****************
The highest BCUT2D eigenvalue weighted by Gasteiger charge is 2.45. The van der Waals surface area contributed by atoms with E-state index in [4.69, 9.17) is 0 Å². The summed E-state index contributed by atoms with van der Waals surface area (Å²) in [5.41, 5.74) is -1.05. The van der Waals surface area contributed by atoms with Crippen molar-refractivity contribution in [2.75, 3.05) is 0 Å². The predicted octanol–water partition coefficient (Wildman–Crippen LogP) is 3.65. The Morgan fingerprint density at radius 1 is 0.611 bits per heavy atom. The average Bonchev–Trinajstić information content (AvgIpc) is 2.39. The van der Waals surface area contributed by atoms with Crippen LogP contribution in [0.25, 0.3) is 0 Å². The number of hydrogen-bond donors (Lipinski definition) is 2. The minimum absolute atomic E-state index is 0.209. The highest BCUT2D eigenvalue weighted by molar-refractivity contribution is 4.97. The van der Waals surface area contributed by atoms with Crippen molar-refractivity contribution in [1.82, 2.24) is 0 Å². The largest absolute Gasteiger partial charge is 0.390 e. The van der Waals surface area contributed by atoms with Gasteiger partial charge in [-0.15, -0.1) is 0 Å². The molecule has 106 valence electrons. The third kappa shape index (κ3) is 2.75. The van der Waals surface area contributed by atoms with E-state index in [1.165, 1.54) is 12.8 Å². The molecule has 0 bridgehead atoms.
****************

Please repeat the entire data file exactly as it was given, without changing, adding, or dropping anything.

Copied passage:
The highest BCUT2D eigenvalue weighted by Gasteiger charge is 2.45. The van der Waals surface area contributed by atoms with E-state index in [4.69, 9.17) is 0 Å². The summed E-state index contributed by atoms with van der Waals surface area (Å²) in [5.41, 5.74) is -1.05. The van der Waals surface area contributed by atoms with Crippen molar-refractivity contribution in [2.75, 3.05) is 0 Å². The predicted octanol–water partition coefficient (Wildman–Crippen LogP) is 3.65. The Morgan fingerprint density at radius 1 is 0.611 bits per heavy atom. The average Bonchev–Trinajstić information content (AvgIpc) is 2.39. The van der Waals surface area contributed by atoms with Crippen LogP contribution in [0.25, 0.3) is 0 Å². The number of hydrogen-bond donors (Lipinski definition) is 2. The minimum absolute atomic E-state index is 0.209. The highest BCUT2D eigenvalue weighted by molar-refractivity contribution is 4.97. The van der Waals surface area contributed by atoms with Crippen molar-refractivity contribution in [1.82, 2.24) is 0 Å². The largest absolute Gasteiger partial charge is 0.390 e. The van der Waals surface area contributed by atoms with Gasteiger partial charge in [-0.15, -0.1) is 0 Å². The molecule has 106 valence electrons. The third kappa shape index (κ3) is 2.75. The van der Waals surface area contributed by atoms with E-state index in [1.165, 1.54) is 12.8 Å². The molecule has 0 bridgehead atoms.